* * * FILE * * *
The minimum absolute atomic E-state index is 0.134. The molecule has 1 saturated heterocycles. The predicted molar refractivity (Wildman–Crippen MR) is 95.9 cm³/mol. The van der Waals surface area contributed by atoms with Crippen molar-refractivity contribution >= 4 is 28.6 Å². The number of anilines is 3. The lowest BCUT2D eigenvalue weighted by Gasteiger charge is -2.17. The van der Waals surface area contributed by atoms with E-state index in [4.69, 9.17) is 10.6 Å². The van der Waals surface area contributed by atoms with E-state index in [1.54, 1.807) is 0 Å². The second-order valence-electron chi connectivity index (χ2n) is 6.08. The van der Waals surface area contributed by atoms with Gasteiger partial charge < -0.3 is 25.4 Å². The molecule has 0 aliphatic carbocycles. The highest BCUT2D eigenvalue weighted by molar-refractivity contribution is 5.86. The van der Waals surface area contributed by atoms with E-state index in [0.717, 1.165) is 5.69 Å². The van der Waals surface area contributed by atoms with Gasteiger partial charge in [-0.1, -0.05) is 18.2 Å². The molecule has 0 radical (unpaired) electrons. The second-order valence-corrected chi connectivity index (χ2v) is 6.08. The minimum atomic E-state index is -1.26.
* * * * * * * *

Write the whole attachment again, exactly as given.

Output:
The minimum absolute atomic E-state index is 0.134. The molecule has 1 saturated heterocycles. The predicted molar refractivity (Wildman–Crippen MR) is 95.9 cm³/mol. The van der Waals surface area contributed by atoms with Crippen molar-refractivity contribution >= 4 is 28.6 Å². The number of anilines is 3. The lowest BCUT2D eigenvalue weighted by Gasteiger charge is -2.17. The van der Waals surface area contributed by atoms with E-state index in [4.69, 9.17) is 10.6 Å². The van der Waals surface area contributed by atoms with E-state index in [1.54, 1.807) is 0 Å². The second-order valence-electron chi connectivity index (χ2n) is 6.08. The van der Waals surface area contributed by atoms with Gasteiger partial charge < -0.3 is 25.4 Å². The molecule has 0 aliphatic carbocycles. The highest BCUT2D eigenvalue weighted by molar-refractivity contribution is 5.86. The van der Waals surface area contributed by atoms with E-state index in [0.717, 1.165) is 5.69 Å². The van der Waals surface area contributed by atoms with Gasteiger partial charge in [-0.1, -0.05) is 18.2 Å². The molecule has 0 radical (unpaired) electrons. The second-order valence-corrected chi connectivity index (χ2v) is 6.08. The minimum atomic E-state index is -1.26.